14. 14. p age 1 4 travel sector - current c h allenges and case studies www . h eadstrea m . co m The consumer decision journey as illustrated on page 11 is largely influenced by digital - more specifically the social web – underpinned by social media. Social media has fundamentally affected the travel purchasing landscape and buying behaviour as consumers look toward reviews and recommendations rather than a brand’s own messages. In response to these changes, successful travel brands have re-aligned their marketing to adapt to the new consumer decision journey. Brands are frequently using social media to create more targeted and contextualized experiences when consumers are researching travel products and services, not only to remain competitive in the marketplace, but also to ensure they are delivering the right experiences at the right time for consumers. We have examined the social media marketing communication activity of travel brands globally over the past 12 months. To provide structure to the travel social media activity explored, we have segmented the examples featured into three key phases of the consumer decision journey: • Initial consideration – Trigger • Active evaluation – Information gathering, shopping and buying • Post purchase experience and advocacy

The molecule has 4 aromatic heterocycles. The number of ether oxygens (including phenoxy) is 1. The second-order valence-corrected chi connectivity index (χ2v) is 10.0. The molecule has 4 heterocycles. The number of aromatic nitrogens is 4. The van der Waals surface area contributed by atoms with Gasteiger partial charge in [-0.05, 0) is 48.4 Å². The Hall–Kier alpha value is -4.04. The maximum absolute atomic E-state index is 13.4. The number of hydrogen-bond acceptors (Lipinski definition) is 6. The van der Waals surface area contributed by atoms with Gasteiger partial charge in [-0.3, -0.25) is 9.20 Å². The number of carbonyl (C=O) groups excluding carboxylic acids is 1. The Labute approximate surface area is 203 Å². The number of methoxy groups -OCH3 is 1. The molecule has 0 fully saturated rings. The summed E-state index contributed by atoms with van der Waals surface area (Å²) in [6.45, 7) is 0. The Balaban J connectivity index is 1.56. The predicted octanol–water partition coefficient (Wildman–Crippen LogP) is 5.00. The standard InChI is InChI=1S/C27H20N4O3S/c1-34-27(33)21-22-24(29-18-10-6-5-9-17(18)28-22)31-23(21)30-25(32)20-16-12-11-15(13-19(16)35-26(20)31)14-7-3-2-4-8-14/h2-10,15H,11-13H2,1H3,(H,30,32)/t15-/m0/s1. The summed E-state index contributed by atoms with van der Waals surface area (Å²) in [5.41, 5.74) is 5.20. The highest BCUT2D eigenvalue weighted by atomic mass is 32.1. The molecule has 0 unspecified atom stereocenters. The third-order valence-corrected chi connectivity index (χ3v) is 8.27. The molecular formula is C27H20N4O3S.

15. 15. p age 1 5 Initial consideration – Trigger Social media plays an important role in the initial consideration stage. Here marketers have an opportunity to deliver value in the form of information and entertainment. The purpose of valuable content or ‘social currency’ during this phase is to generate earned media for a brand, achieving cut through in a crowded marketplace, thus reaching as wide an audience as possible. Images & Video content When in research mode travellers are looking for one of two things, an escape or new experiences. The challenge for travel marketers is to effectively inspire, educate, and motivate consumers triggering desire that ultimately leads to action. High-quality rich content such as video and images creates a lasting impression and forms an important part of travel marketing strategy. • As part of its destination marketing campaign, Swedish tourist board VisitSweden ( uses Pinterest, a content sharing platform. The tourist board provided beautiful photo content for others to pin on their ‘favourite destinations I want to visit’ boards boosting earned media for the brand. • Destination marketplace Airbnb ( borrowed the visual-based design of Pinterest and created its own Wish Lists on the platform to help navigate its photo content more easily. Allowing members to curate their own Wish Lists, and view and share other community member Wish Lists, stimulates earned media. • British airline Bmibaby ( and-photo-tour/) tapped into the photo sharing site Instagram and its ‘Instameet’ service. Instameets are local meet ups for instagram users, during which users partake on a photo walk around a city whilst taking photos and posting their experiences from the day, enabling live sharing with other members of the network. Bmibaby flew Instragramers from Holland to London to meet fellow London Instagramers so they could participate in a photo walk of London. The aim of the walk was to capture beautiful sights of London from individual perspectives using Instagram and the hashtag #mylondon. The content was then used as a visual destination guide on Bmibaby’s blog. The London meet-up was part of an ongoing exchange programme bmibaby ran with Instagramer groups throughout Europe. travel sector - current c h allenges and case studies www . h eadstrea m . co m casestudies